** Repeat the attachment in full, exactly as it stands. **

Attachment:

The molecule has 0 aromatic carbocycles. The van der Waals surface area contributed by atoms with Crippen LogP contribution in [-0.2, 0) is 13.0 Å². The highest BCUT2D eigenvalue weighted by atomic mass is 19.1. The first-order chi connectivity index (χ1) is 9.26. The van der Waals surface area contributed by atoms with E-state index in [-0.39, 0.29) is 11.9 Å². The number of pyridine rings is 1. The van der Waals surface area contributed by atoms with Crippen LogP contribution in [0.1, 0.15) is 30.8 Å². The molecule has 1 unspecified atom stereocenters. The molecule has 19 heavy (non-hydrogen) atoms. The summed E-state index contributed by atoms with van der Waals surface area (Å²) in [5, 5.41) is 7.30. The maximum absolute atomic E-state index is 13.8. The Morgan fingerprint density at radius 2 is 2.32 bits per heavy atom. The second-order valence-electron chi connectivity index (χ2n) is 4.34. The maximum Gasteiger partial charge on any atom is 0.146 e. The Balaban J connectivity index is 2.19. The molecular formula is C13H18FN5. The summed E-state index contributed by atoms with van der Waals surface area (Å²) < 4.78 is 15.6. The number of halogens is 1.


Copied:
The molecule has 0 aromatic carbocycles. The van der Waals surface area contributed by atoms with Crippen LogP contribution in [-0.2, 0) is 13.0 Å². The highest BCUT2D eigenvalue weighted by atomic mass is 19.1. The first-order chi connectivity index (χ1) is 9.26. The van der Waals surface area contributed by atoms with E-state index in [-0.39, 0.29) is 11.9 Å². The number of pyridine rings is 1. The van der Waals surface area contributed by atoms with Crippen LogP contribution in [0.1, 0.15) is 30.8 Å². The molecule has 1 unspecified atom stereocenters. The molecule has 19 heavy (non-hydrogen) atoms. The summed E-state index contributed by atoms with van der Waals surface area (Å²) in [5, 5.41) is 7.30. The maximum absolute atomic E-state index is 13.8. The Morgan fingerprint density at radius 2 is 2.32 bits per heavy atom. The second-order valence-electron chi connectivity index (χ2n) is 4.34. The maximum Gasteiger partial charge on any atom is 0.146 e. The Balaban J connectivity index is 2.19. The molecular formula is C13H18FN5. The summed E-state index contributed by atoms with van der Waals surface area (Å²) < 4.78 is 15.6. The number of halogens is 1.